But also curious to know if they checked you actually were “in business” beforehand.

  10. Oops – Mindy had been there all ready! (Note to self, read comments thoroughly prior to posting). Well Germaine’s worth pointing to twice.
    I’ll just go back to lurking for a while again I think.

  11. Attempting again with less prickly: Knowing that every time Greer says “women” in that column she means only “some women”, and that her definition excludes women who blog and comment right here in this space, could we please ease up on the valorising?

  12. I just had a little fit of excitement when I read Clara Zetkin’s name, as it evokes so many childhood memories.
    My dad has this picture of Clara Zetkin and Rosa Luxemburg as a poster at home, it’s been there for as long as I remember, and when I was little he always told me about those two women and how important they were. As a kid, I’ve also spent many weekends at the Clara Zetkin Haus, a worker’s recreational center that she founded.
    Sorry if this is all a bit off-topic, I should probably blog about her instead of filling up too much space here.
    .-= Kowalski´s last blog ..Disablism 101: Armchair Diagnosing =-.

  13. Oh and on the slideshow, picture No. 22 and the caption made me want to scream with rage.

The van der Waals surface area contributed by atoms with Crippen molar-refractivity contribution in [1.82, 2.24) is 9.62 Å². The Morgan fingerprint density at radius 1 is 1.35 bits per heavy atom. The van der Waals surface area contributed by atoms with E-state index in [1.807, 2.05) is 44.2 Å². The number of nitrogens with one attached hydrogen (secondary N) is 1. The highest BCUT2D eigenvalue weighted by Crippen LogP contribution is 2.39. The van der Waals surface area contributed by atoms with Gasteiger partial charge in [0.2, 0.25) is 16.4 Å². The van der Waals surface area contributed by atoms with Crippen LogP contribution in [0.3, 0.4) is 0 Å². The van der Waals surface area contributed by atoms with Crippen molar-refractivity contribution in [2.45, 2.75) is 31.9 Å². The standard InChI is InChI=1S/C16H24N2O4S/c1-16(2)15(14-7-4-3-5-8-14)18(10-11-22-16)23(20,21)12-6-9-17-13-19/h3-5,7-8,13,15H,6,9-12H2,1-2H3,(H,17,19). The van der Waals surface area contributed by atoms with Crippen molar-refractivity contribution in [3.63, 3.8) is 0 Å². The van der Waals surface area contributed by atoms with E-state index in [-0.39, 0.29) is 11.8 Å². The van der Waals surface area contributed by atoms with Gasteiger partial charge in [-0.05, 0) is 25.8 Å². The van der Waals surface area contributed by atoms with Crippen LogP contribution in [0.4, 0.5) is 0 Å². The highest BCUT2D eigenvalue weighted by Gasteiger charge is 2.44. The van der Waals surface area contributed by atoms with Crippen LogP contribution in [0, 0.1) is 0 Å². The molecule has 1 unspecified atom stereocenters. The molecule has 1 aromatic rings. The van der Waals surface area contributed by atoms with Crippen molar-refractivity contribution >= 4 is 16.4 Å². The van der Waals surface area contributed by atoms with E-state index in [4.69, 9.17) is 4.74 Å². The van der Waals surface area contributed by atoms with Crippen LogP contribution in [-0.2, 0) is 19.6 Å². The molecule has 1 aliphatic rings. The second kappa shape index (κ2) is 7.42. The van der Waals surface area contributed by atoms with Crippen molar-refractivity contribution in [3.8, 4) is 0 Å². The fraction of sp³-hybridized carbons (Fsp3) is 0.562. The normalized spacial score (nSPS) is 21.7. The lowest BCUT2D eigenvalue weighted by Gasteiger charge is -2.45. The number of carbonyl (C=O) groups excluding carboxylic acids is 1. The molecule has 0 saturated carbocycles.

I’m not seen as a woman, or a human being even, I’m just a disease that needs to be wiped out from this planet.
    .-= Kowalski´s last blog ..Sunday Spoons: Sunday Fluffy Sunday =-.

  14. To comment, then read the others (so not to be influenced):
    On the Reuters slide show: No wheelchair users, or women with visible disabilities, happy to see protesters (one was women with AIDS wearing masks, the women who hung underwear across a road in protest, and a group that I like – although they need to be more disability aware, CodePink). The photo of sex workers had a girl, center (notice how often news pics have someone beautiful in center?) who was disturbingly young in appearance. Only 2 very old women. One older (slightly older than me) artist, Yoko Ono. A women’s military brigade: oy.
    What does International Women’s Day mean to me? A reminder that women all over the world have a lot in common, each of us, no matter our differences. When I was a breast feeding mom, I felt “in sync” with women all over the world. It also reminds me that as a woman, I could not imagine killing another woman’s child in war.
    What would I like to see next year? More awareness on the part of women’s groups of women with disabilities, all kinds and wheelchair access to all events.

  15. Sincere apologies to the women I othered when posting the link to Germaine’s writings. Thank you Lauredhel for the timely and polite reminder.

  16. Apologies from me too, especially so as my carelessness doubled the valourising. (I was feeling kindly towards Germaine after all the Monthly debacle and forgetting that there are very serious critiques of her work that need to be bourne in mind). Like Mindy I apologise to those who were othered by my unthinking endorsement of Greer’s column.

  17. Tigtog, the images are wonderful indeed. The first is my 7 0 birthday link to another’s of the past. Great pics. Maybe folks can find more. Also, there’s a website of Life Magazine photos, by decade.

  18. Better late than never.
    Found this at Melinda Tankard Reist’s blog:
    The question might be … have things changed, or does “policy” like this just stay off the record these days?